The long, complicated answer –> Japan has had problems with its top government officials for nearly 10 years now. After a long string of PMs resigning, Abe (who was originally one of those resigning PMs) was reelected and has stayed in power this time the longest in the past several years. Until this issue with Article 9 came about, the biggest issue was the Fukushima nuclear plant, which is still hemorrhaging radioactive water to the point where workers have temporarily given up trying to stop it and recently told everyone that they were now ‘purposefully’ dumping contaminated water into the pacific ocean (although now the current plan is to create an “ice wall” - yes “ice wall”- around the affected ground water in an attempt to stop it. Somehow). TEPCO (Tokyo Electric Power Company), who owns the plant and has been responsible for the cleanup, has failed repeatedly to do their job and has consistently rejected outside international help for reasons, at this point, that can only be attributed to hurt national pride.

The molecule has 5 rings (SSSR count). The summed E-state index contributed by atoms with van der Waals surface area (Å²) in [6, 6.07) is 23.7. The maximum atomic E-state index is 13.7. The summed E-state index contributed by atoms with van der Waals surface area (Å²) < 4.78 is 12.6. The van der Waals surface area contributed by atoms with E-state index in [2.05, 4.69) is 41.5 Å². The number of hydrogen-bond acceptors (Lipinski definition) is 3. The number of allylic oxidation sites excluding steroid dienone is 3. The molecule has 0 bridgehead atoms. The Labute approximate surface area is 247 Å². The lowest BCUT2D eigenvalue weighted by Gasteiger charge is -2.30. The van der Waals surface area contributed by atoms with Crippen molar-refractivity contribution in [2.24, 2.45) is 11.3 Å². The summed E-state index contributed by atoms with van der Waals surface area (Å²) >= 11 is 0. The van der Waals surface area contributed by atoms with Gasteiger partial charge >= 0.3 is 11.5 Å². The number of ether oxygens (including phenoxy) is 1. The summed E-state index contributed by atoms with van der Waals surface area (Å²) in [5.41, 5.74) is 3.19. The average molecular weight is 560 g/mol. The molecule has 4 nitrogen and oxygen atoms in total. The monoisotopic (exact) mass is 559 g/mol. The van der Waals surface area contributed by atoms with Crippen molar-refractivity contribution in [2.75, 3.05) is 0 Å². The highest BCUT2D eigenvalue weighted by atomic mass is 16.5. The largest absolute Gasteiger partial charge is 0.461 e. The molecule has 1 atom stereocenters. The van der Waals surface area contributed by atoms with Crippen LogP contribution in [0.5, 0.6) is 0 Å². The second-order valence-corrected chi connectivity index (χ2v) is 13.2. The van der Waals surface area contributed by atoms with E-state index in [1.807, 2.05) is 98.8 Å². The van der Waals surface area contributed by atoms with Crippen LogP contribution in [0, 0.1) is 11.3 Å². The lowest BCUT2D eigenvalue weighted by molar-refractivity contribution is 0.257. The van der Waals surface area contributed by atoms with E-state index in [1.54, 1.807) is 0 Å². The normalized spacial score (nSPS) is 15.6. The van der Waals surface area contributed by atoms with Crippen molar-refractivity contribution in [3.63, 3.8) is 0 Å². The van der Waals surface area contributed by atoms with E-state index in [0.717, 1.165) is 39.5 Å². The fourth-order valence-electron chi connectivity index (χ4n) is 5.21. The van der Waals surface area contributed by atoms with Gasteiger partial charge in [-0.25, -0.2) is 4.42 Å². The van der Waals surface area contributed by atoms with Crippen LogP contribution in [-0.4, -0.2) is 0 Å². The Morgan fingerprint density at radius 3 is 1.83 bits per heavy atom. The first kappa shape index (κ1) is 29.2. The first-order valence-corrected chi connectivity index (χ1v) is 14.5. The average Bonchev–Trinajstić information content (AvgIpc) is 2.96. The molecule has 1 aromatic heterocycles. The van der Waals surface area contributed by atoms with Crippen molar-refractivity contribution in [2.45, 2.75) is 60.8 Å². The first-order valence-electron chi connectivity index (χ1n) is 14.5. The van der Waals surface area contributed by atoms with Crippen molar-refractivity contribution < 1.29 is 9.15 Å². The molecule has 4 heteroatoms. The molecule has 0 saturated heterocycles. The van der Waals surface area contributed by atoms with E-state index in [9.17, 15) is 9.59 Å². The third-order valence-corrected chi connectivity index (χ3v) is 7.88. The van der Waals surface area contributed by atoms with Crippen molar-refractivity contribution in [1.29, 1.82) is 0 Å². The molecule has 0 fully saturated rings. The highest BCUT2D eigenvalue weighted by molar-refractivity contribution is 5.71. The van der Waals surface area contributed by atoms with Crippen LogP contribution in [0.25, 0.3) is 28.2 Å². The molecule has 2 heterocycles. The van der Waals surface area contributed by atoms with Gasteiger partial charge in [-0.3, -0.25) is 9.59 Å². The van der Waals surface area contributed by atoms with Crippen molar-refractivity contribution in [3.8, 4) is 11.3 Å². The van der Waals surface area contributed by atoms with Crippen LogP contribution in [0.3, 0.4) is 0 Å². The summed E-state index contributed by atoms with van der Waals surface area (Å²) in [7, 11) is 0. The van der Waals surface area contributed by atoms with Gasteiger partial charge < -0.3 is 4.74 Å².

At the beginning of this year, Abe’s administration passed a 'State Secrets’ law which forbade any publishing of Japanese 'state secrets’ which conveniently included anything to do with nuclear sciences (this would included Fukushima). Not only is this bill extremely vague, leaving it open for the government to essentially call anything they want a state secret, but as I recall, about three days after this was passed, the news was suddenly reporting that all was well at the nuclear plant.

At the end of LAST year, Abe announced that he purchased some battleships- specifically aircraft carriers- that had actually been seen floating off the coast of different parts of Japan up to a month before they were publicly announced. On a personal note, I have seen those ships, and last month I saw one other as well floating off my local waters. Below is a picture I was able to grab while on the train: